Date delivered: Nov. 11, 2017
Message type: phone survey
Message tone: other
About the message: Broomfield residents reported receiving the following telephone survey about ballot Question 301 recently. That measure won more than 57 percent of the vote in the Nov. 7 election, despite oil and gas interests spending more than $435,000 to defeat the initiative.
Here are the questions asked, provided by a resident who recorded the call:
Survey: Hi, my name is Hana and I am calling from Target Point Consulting and I am conducting a very brief public opinion study about some issues affecting Broomfield County. I would like to have the opinions of the youngest adult at this phone number who is registered to vote in Colorado. Would that be you?
Broomfield resident: Yes, it is. I’m recording this call, just so you know.
Survey: Okay, that’s alright.
Survey: Are you currently registered to vote in the State of Colorado?
Survey: Are you or any member of your family currently involved in any campaign for public office?
Survey: Then we had elections on Tuesday in Colorado, did you get a chance to vote in those elections?
Survey: Then in addition to voting for elected officials in November, citizens in Broomfield also voted on question 301 which sought to amend the Broomfield Home Rule Charter and grant Broomfield City and County officials the “authority to regulate all aspects of oil and gas development, including land use and all necessary police powers” and “require oil and gas development to only occur in a manner that does not adversely impact the health, safety, and welfare of Broomfield’s residents in their workplaces, their homes, their schools, and public parks in order to protect the public’s health, safety, and welfare and to safeguard the environment and wildlife resources.”
Survey: Did you vote yes for question 301 or no against question 301?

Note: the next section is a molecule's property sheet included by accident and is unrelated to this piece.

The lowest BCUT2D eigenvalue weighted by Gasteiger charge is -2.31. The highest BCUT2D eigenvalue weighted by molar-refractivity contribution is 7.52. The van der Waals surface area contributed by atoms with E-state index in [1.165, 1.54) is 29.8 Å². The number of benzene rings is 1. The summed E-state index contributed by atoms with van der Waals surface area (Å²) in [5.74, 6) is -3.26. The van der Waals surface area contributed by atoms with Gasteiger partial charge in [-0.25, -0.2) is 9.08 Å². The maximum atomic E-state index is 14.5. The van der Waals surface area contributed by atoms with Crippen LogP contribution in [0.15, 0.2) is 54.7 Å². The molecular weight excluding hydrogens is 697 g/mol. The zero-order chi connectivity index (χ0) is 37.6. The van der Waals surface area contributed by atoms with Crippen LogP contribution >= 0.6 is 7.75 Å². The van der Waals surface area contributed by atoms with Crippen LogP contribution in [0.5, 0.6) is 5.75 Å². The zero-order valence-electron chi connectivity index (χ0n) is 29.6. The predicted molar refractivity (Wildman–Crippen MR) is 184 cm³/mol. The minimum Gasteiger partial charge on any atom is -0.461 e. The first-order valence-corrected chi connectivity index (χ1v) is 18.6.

Survey: Thinking back over the past few weeks, when would you say you definitely made up your mind about how you would vote on question 301? Within the last week, within the last couple of weeks, within the last month, or more than a month ago?
Survey: Regardless of how or whether you voted, do you think the campaign to pass question 301 helped bring your community together, or do you think it divided your community or there will be no impact one way or another?
Survey: Regardless of how or whether you voted, do you think the air we breathe and water we drink will be safe or less safe since question 301 passed, or do you think there will be no impact one way or another?
Survey: Regardless of how or whether you voted, do you think we will see more jobs or fewer jobs created in Broomfield now that question 301 has passed or do you think there will be no impact one way or the other?
Survey: Then a few final questions for statistical purposes.
Survey: Generally speaking, do you think of yourself as a Republican, Democrat, Independent or what?
Survey: Would you consider yourself a strong (insert Party) or not a strong (insert Party)?
Survey: In what year were you born?
Survey: Thank you for your time and opinions.
About the messenger: If there's no indication of who delivered the message, well, it's unclear. This means there's no revelation on a robocall or "paid for by" on a mailer or door literature.
And, in fact, there's a loophole in Colorado law that doesn't require disclosure if a message doesn't explicitly say "vote for" or "vote against." And even candidates don't have to say if they delivered a message, according to the Secretary of State.
According to the Campaign Finance Institute, Colorado was one of only 10 states with such a loophole in 2016.
The messenger's money: This is the definition of "dark money." There's no way to know who paid.